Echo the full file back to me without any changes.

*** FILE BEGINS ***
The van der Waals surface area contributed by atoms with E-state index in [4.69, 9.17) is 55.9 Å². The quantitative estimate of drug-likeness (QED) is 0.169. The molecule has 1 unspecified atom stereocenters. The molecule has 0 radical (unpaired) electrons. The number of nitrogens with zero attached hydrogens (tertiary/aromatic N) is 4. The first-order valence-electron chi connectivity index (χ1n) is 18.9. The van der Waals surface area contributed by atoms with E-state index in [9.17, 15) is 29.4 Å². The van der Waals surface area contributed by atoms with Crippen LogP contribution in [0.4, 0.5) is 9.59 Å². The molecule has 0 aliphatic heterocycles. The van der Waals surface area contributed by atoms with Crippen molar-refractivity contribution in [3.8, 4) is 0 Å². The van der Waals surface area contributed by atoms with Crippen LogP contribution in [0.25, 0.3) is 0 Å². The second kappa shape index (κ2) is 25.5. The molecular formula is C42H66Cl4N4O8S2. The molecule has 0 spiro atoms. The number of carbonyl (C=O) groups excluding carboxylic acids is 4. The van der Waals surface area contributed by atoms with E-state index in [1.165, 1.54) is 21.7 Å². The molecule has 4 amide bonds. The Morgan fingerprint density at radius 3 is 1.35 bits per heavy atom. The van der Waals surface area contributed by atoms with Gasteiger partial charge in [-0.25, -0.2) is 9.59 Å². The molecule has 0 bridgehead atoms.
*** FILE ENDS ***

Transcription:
The van der Waals surface area contributed by atoms with E-state index in [4.69, 9.17) is 55.9 Å². The quantitative estimate of drug-likeness (QED) is 0.169. The molecule has 1 unspecified atom stereocenters. The molecule has 0 radical (unpaired) electrons. The number of nitrogens with zero attached hydrogens (tertiary/aromatic N) is 4. The first-order valence-electron chi connectivity index (χ1n) is 18.9. The van der Waals surface area contributed by atoms with E-state index in [9.17, 15) is 29.4 Å². The van der Waals surface area contributed by atoms with Crippen LogP contribution in [0.4, 0.5) is 9.59 Å². The molecule has 0 aliphatic heterocycles. The van der Waals surface area contributed by atoms with Crippen molar-refractivity contribution in [3.8, 4) is 0 Å². The van der Waals surface area contributed by atoms with Crippen LogP contribution in [0.25, 0.3) is 0 Å². The second kappa shape index (κ2) is 25.5. The molecular formula is C42H66Cl4N4O8S2. The molecule has 0 spiro atoms. The number of carbonyl (C=O) groups excluding carboxylic acids is 4. The van der Waals surface area contributed by atoms with E-state index in [1.165, 1.54) is 21.7 Å². The molecule has 4 amide bonds. The Morgan fingerprint density at radius 3 is 1.35 bits per heavy atom. The van der Waals surface area contributed by atoms with Gasteiger partial charge in [-0.25, -0.2) is 9.59 Å². The molecule has 0 bridgehead atoms.